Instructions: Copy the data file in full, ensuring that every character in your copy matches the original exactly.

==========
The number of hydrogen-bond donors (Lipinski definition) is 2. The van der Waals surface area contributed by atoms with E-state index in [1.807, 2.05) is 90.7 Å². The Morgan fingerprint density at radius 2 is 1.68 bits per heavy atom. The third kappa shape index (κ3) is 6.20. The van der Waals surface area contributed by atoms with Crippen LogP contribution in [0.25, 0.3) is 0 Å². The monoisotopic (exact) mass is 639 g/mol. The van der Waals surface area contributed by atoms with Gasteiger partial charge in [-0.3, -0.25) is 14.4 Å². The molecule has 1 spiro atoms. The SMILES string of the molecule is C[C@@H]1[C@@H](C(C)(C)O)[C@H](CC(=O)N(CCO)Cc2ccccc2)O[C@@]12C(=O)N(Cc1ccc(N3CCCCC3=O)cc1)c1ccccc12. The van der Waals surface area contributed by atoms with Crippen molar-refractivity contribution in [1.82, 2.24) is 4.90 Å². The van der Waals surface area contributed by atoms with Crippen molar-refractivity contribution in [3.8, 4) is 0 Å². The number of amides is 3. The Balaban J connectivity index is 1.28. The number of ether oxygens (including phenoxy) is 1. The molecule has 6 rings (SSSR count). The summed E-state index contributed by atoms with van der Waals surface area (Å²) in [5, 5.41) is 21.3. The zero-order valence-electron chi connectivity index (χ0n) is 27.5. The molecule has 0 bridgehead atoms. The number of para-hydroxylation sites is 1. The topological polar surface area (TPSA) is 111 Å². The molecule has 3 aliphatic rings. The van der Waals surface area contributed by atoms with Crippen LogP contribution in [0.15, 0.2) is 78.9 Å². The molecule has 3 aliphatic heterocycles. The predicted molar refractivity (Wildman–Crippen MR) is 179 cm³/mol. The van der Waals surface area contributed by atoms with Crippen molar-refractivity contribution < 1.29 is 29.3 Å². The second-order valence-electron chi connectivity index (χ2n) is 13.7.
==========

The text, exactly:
The number of hydrogen-bond donors (Lipinski definition) is 2. The van der Waals surface area contributed by atoms with E-state index in [1.807, 2.05) is 90.7 Å². The Morgan fingerprint density at radius 2 is 1.68 bits per heavy atom. The third kappa shape index (κ3) is 6.20. The van der Waals surface area contributed by atoms with Crippen LogP contribution in [0.25, 0.3) is 0 Å². The monoisotopic (exact) mass is 639 g/mol. The van der Waals surface area contributed by atoms with Gasteiger partial charge in [-0.3, -0.25) is 14.4 Å². The molecule has 1 spiro atoms. The SMILES string of the molecule is C[C@@H]1[C@@H](C(C)(C)O)[C@H](CC(=O)N(CCO)Cc2ccccc2)O[C@@]12C(=O)N(Cc1ccc(N3CCCCC3=O)cc1)c1ccccc12. The van der Waals surface area contributed by atoms with Crippen molar-refractivity contribution in [1.82, 2.24) is 4.90 Å². The van der Waals surface area contributed by atoms with Crippen molar-refractivity contribution in [3.8, 4) is 0 Å². The number of amides is 3. The Balaban J connectivity index is 1.28. The number of ether oxygens (including phenoxy) is 1. The molecule has 6 rings (SSSR count). The summed E-state index contributed by atoms with van der Waals surface area (Å²) in [5, 5.41) is 21.3. The zero-order valence-electron chi connectivity index (χ0n) is 27.5. The molecule has 0 bridgehead atoms. The number of para-hydroxylation sites is 1. The topological polar surface area (TPSA) is 111 Å². The molecule has 3 aliphatic rings. The van der Waals surface area contributed by atoms with Crippen LogP contribution in [0.15, 0.2) is 78.9 Å². The molecule has 3 aliphatic heterocycles. The predicted molar refractivity (Wildman–Crippen MR) is 179 cm³/mol. The van der Waals surface area contributed by atoms with Crippen molar-refractivity contribution < 1.29 is 29.3 Å². The second-order valence-electron chi connectivity index (χ2n) is 13.7.